HOLLYWOOD—Although drones have been an important part of film and television production over the past decade, the media & entertainment industry is looking to federal and state governments to help move the technology forward with improved guidance and regulation.
“We know regulation is coming, regulation has to happen, the industry’s too new not to be regulated,” said Vic Moss, COO and vice president of DSPA (Drone Service Providers’ Alliance) and owner of Moss Photography in Lakewood Colo. Moss was part of a SMPTE Hollywood webinar in October that provided a revealing glimpse into the state of drone technology and artistry.
FAA PART 107
A major element to drone regulation centers around the Federal Aviation Administration Part 107, detailing rules and regulations for small unmanned aircraft systems. Panelists agreed on the importance of having a licensed drone pilot on the shoot, and to have insurance.
“Why do I want to work with 107?” asked Moss. “The main reason is not the FAA that you’re going to have to worry about. The last thing you’re going to want to do is fly without insurance, or fly with somebody who doesn’t have a 107 [license], and have an incident.
“If they don’t have a 107, and are flying without insurance, it’s going to fall on the insurance for the production company, and they are going to deny it,” Moss continued. “I can promise you the fact that they’re going to deny any claim because that’s an illegal flight. So if you have somebody on the set with a drone, make sure they have a 107 [license] and have their own insurance.”
Kenji Sugahara, chief pilot and co-founder of A-Cam Aerials, pointed to the safety record drones have in the entertainment industry. “The last time I talked to Global, which is one of the primary insurers, there have been incidents, but no fatalities. Drones have a very good safety record.”
“There are drones that are coming out with parachutes, so if something goes haywire in the air, the parachute will deploy and make sure that nobody on the ground is hurt, Sugahara continued. They’re coming out with drones that are ‘frangible,’ which means when they impact with somebody, that they will just fall apart. There are also anti-collision sensors on many drones that are out there now.”
GIVE IT YOUR BEST SHOT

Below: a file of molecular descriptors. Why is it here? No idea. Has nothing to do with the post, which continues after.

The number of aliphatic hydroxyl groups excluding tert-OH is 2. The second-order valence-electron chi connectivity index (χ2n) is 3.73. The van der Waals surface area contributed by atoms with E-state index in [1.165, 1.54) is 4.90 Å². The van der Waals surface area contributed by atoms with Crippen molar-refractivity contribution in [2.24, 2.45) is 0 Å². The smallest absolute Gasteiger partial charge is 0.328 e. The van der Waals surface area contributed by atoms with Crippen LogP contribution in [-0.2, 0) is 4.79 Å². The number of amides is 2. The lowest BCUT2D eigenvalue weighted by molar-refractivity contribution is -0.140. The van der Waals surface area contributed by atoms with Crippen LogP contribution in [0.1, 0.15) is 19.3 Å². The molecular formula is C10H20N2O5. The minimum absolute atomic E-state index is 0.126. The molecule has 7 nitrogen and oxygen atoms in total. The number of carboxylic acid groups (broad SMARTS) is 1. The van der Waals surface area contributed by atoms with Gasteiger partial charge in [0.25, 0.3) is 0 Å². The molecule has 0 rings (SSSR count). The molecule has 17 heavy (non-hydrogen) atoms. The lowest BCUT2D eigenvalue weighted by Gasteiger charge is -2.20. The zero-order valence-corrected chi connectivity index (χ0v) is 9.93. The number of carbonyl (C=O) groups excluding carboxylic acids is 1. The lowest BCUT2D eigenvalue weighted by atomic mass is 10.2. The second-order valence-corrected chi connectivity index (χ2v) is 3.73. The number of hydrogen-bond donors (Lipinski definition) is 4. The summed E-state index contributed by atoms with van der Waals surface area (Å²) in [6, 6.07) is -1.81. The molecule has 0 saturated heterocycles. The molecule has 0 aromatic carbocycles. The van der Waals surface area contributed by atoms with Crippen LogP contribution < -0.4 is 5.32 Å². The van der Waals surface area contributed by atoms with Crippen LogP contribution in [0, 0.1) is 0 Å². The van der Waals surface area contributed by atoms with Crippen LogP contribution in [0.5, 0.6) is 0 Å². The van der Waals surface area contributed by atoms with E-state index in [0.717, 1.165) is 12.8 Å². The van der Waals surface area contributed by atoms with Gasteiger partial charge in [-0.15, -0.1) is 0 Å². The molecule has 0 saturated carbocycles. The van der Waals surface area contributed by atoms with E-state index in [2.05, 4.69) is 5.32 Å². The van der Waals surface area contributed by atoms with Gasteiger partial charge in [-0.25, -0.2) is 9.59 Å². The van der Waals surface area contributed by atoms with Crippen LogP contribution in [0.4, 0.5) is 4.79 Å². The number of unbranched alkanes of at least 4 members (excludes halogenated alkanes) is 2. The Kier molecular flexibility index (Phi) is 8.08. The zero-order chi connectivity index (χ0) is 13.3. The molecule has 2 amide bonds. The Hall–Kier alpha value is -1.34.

The discussion then turned to when a drone is the best solution for a particular shot, and when a different cine tool might be better.
“When drones started to get popular, everyone got a little trigger happy and started using drones for everything,” said Christopher Alvarez, licensed drone pilot and resident editor/cinematographer of creative services at The American Film Institute.
“But the one benefit I love [about drones] is the maneuverability. You’re able to go up and down, left and right at the same time. You’re able to mess with the axis, and get shots that you wouldn’t otherwise be able to, and wrap yourself around the subject in ways I wouldn’t have been able to before.”
Mark Bender of Mark Bender Aerials compared drones to Steadicam: ”It’s almost the same discussion. ‘This isn’t appropriate for a Steadicam, we’re going to need five takes, I can tell you that right now. Why don’t we get a proper dolly, and we’ll get in one or two takes?’”
He noted that there are solutions such as composite drone work, “which is partially handheld, and then a takeoff is initiated.”
SONY’S AIRPEAK DRONE
Representatives from Sony Electronics discussed the company’s new Airpeak drone system, which was unveiled virtually at the 2021 International CES. A drone R&D team from Japan visited the Sony Hollywood lot several times, where they were able to demonstrate prototypes and talk with content creators and drone pilots about their needs.
Airpeak drones are built to carry Sony’s mirrorless Alpha series cameras. “[The Alpha cameras] are able to do S-Log3 gamma curve, which is the same gamma curve that the Venice [camera] can do,” said Daniel De La Rosa, vice president of Post Production for Sony Pictures Entertainment.
Airpeak utilizes a lot of the technology that Sony’s built over the years, said Gabriel Johnson, senior product marketing manager for mobile communications and Airpeak Drones for Sony Electronics. “[While the company’s imaging and image processing are well known] probably lesser known is the AI robotic technology,” Johnson said. “We’ve had a lot of these core technologies that we’ve built over the years, and now we’re able to put them into the air.”
Sony’s Alpha cameras provide a range of capabilities depending on what the content creator wants to shoot.
“If you’re in need for high-quality video, slow-mo video, you want resolution, sensitivity, speed, whatever it is, we can fulfill it with our Alpha system camera line,” Johnson said. “And then with the Alpha lenses you’ve got a whole host of high quality lenses to choose from as well.”
He pointed out that early on, Airpeak’s developers assumed the drone operator would want all controls to go to a single pilot/cinematographer, but then they got feedback by which they learned the users might often want dual operators.
Moss offered this good citizenry piece of advice to close the SMPTE Hollywood virtual meeting: “Every time you’re in the air, you’re an ambassador for the drone industry.”
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